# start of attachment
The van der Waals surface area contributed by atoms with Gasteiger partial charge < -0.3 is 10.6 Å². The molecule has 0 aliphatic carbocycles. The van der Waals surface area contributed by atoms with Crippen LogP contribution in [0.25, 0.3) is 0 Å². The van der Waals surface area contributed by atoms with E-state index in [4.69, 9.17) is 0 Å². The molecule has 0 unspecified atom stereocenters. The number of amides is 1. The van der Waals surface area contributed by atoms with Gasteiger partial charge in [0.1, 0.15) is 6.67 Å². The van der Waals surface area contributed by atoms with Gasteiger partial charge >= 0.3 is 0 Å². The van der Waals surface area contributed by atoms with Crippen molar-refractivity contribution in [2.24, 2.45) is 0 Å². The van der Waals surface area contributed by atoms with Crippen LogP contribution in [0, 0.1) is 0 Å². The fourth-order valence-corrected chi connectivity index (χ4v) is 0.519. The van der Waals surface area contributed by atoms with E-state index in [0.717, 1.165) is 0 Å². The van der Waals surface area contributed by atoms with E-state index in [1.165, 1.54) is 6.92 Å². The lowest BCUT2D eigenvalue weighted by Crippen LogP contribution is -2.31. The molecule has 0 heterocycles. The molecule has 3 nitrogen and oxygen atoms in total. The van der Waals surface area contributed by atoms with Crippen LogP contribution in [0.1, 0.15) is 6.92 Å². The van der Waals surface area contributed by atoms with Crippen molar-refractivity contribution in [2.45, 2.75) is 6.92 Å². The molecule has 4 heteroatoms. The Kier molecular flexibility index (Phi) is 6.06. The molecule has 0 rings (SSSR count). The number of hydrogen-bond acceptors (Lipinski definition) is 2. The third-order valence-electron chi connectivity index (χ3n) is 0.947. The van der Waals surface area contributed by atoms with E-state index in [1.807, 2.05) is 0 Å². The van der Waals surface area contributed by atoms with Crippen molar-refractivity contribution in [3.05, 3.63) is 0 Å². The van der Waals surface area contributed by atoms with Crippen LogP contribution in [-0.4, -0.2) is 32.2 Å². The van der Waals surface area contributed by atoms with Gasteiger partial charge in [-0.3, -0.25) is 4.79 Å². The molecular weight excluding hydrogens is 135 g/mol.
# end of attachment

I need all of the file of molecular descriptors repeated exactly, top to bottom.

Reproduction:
The van der Waals surface area contributed by atoms with Gasteiger partial charge < -0.3 is 10.6 Å². The molecule has 0 aliphatic carbocycles. The van der Waals surface area contributed by atoms with Crippen LogP contribution in [0.25, 0.3) is 0 Å². The van der Waals surface area contributed by atoms with E-state index in [4.69, 9.17) is 0 Å². The molecule has 0 unspecified atom stereocenters. The number of amides is 1. The van der Waals surface area contributed by atoms with Gasteiger partial charge in [0.1, 0.15) is 6.67 Å². The van der Waals surface area contributed by atoms with Gasteiger partial charge >= 0.3 is 0 Å². The van der Waals surface area contributed by atoms with Crippen molar-refractivity contribution in [2.24, 2.45) is 0 Å². The van der Waals surface area contributed by atoms with Crippen LogP contribution in [0, 0.1) is 0 Å². The fourth-order valence-corrected chi connectivity index (χ4v) is 0.519. The van der Waals surface area contributed by atoms with E-state index in [0.717, 1.165) is 0 Å². The van der Waals surface area contributed by atoms with E-state index in [1.165, 1.54) is 6.92 Å². The lowest BCUT2D eigenvalue weighted by Crippen LogP contribution is -2.31. The molecule has 0 heterocycles. The molecule has 3 nitrogen and oxygen atoms in total. The van der Waals surface area contributed by atoms with Crippen LogP contribution in [0.1, 0.15) is 6.92 Å². The van der Waals surface area contributed by atoms with Crippen molar-refractivity contribution in [2.45, 2.75) is 6.92 Å². The molecule has 4 heteroatoms. The Kier molecular flexibility index (Phi) is 6.06. The molecule has 0 rings (SSSR count). The number of hydrogen-bond acceptors (Lipinski definition) is 2. The third-order valence-electron chi connectivity index (χ3n) is 0.947. The van der Waals surface area contributed by atoms with E-state index in [1.807, 2.05) is 0 Å². The van der Waals surface area contributed by atoms with Crippen molar-refractivity contribution in [3.05, 3.63) is 0 Å². The van der Waals surface area contributed by atoms with Crippen LogP contribution in [-0.4, -0.2) is 32.2 Å². The van der Waals surface area contributed by atoms with Gasteiger partial charge in [-0.3, -0.25) is 4.79 Å². The molecular weight excluding hydrogens is 135 g/mol.